Ferris softball has risen from the bottom of the GLIAC to top contenders under new head coach Wally King.
The Bulldogs had a combined record of 29-56 in the 2014-15 seasons but have started this season 21-9 and 6-0 in the conference. This turnaround is evidence of King’s coaching ability.
Junior infielder Bailey Darwin said, “He’s the best coach I’ve ever had. He understands the game so well and does whatever he can to make us better at the game.”
King’s instructional approach to coaching has revitalized the Bulldogs who are tied for first in the GLIAC. Communication barriers between the players and coaches contributed to their lack of success the last two years.
“We were just told what to do, regardless if it made sense or not. We never got reasoning for what we were doing,” said Darwin.
King brings a disciplined approach to coaching. He gets his players in the positions that suit them and expects accountability. However, he communicates what he wants in a way that has inspired the Bulldogs like never before.
“He’s a good mix between seriousness and knowing how to have a good time,” said Darwin. “He doesn’t just tell us what to do. He gives us reasoning for everything we’re told to do. That’s something we haven’t had in the past.”
King was a Div. 1 associate head coach on a Syracuse team that was king of the Big East for two years, earning back-to-back conference tournament titles in 2010-2011. A player on those teams was the all-time Syracuse home run leader, Jasmine Watson.
Watson, a three-time All-Big East selection, joined King this year as an assistant coach for Ferris after coaching with him for the Orange last season. She has seen a change in King’s coaching approach since he started coaching the Bulldogs.
Watson said, “He was a totally different guy than I was used to. He knew he had to back off a little bit just so he can help them understand the game a little better.”
From filming practices and showing the players or doing nothing but fielding practice for the first week of training, King has micromanaged every aspect of the Bulldogs’ game and has them understanding what it takes to win.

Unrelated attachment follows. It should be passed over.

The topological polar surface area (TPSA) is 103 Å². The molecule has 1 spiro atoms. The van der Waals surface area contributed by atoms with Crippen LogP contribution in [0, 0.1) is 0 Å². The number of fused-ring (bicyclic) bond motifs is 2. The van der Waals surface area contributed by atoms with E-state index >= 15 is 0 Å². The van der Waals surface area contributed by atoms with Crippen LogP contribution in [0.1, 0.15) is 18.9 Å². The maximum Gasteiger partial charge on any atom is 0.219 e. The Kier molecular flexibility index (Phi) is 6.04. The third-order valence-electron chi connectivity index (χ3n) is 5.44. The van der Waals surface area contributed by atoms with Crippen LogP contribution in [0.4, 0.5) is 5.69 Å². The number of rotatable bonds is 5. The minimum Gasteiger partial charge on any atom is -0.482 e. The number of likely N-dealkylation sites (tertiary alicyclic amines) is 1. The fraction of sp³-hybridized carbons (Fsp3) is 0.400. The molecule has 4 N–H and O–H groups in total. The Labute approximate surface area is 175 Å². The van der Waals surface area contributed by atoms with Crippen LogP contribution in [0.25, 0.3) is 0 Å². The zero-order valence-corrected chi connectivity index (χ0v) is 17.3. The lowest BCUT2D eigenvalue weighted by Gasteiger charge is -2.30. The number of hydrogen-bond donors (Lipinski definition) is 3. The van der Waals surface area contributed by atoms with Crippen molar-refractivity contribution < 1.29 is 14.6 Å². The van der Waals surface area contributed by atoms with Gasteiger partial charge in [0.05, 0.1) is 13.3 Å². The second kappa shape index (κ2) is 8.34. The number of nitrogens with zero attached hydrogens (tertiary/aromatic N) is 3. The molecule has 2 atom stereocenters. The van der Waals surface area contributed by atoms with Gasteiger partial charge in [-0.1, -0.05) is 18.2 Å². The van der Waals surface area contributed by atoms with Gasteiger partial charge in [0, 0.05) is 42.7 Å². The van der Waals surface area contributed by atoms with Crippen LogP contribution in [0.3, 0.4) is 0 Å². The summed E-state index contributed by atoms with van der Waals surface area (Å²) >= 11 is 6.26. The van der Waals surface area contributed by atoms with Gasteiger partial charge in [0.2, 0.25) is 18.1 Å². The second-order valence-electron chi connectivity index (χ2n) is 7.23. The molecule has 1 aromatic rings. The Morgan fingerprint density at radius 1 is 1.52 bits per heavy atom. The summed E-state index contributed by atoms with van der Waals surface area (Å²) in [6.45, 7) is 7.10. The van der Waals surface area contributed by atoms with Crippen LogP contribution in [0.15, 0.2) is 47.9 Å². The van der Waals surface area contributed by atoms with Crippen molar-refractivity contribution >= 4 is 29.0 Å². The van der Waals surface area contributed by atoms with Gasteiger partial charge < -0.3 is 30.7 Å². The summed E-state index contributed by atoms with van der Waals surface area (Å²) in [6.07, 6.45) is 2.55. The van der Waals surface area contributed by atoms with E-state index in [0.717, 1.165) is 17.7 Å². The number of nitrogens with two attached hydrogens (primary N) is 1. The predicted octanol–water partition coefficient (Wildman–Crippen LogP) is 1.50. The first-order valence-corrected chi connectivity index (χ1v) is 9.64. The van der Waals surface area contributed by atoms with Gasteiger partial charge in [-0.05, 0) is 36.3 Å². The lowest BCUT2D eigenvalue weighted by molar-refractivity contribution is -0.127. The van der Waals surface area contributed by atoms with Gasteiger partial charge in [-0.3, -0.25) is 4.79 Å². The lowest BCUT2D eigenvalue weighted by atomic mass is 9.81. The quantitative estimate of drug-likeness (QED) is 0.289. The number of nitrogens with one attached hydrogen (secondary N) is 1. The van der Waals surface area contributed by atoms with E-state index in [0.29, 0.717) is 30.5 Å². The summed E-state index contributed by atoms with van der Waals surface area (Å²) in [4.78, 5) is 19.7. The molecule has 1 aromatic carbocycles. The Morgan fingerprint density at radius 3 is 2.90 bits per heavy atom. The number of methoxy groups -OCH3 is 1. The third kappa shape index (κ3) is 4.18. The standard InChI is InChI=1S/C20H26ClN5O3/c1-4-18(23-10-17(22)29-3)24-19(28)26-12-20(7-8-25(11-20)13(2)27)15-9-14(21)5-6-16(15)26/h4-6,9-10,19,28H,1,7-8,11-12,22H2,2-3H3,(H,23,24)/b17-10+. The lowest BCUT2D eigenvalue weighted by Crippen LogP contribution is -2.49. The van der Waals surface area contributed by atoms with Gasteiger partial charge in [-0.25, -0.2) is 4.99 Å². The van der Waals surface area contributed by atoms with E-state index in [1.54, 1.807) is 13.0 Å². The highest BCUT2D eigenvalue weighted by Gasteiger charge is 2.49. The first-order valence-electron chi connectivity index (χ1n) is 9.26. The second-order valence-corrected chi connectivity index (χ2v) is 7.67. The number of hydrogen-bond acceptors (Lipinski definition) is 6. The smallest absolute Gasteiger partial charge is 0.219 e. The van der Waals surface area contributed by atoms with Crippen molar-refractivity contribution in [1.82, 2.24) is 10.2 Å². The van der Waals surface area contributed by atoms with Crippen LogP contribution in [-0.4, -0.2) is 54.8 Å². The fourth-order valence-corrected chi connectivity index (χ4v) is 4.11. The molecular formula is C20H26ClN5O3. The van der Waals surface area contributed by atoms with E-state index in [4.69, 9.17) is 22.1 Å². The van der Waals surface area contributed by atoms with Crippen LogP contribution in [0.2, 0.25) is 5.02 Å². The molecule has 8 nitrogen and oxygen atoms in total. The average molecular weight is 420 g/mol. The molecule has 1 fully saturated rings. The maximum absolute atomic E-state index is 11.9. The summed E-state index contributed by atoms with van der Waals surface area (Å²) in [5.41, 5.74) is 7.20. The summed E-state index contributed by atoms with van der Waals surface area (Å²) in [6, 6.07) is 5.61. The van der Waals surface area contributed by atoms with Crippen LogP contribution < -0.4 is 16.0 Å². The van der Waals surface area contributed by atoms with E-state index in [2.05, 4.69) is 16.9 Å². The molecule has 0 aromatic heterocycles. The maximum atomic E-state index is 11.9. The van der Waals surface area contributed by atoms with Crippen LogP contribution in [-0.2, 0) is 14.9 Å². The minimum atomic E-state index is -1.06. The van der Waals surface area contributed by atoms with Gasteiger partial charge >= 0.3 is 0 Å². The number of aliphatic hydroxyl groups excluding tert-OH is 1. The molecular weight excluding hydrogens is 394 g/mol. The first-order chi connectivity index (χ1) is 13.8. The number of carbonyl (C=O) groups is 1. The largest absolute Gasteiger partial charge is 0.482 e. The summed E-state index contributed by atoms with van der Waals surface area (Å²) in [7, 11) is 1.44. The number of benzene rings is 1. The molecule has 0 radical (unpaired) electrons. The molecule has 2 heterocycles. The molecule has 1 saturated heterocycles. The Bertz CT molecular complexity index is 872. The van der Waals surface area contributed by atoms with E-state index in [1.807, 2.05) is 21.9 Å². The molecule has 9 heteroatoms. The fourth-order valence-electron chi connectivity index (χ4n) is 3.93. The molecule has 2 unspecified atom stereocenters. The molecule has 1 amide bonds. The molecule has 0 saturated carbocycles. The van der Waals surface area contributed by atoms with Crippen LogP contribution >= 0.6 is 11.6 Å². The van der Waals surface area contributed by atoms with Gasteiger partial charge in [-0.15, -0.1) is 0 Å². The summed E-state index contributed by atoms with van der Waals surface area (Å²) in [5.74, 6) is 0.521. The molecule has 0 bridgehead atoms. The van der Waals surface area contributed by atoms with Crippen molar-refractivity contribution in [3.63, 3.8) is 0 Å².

“What we do is break down everything. No two players are the same, so individualized attention is important,” said Watson. “We show the girls how to do it and explain every step of the way.”
King has brought a winning culture. He has turned around a starving program, but this job at Ferris has brought a win to his family life.
“With him being away at Syracuse, it was harder on him and his family because he was away. I’ve seen him be able to go see his daughter play at Hudsonville High School now and I know that makes him happy,” said Watson.
King’s wife, Sue, and their four children reside in Hudsonville. His Michigan roots go back even further.
He was a former standout prep student of Forest Hills Central High School and is an alumnus of Hope College. He earned a bachelor’s degree in sociology and psychology then earned his master’s in social work from Grand Valley in 1994.
He worked as a social worker and special education instructor at Northview High School in Grand Rapids where he was also head softball coach. He also has a history of turning around teams. In his two seasons at Northview, King’s team led the state with 28 home runs, which was a 21 home run improvement over the previous season.
King has had success at every level he’s coached at. Another success story is already being written in Big Rapids, but much is left to be told.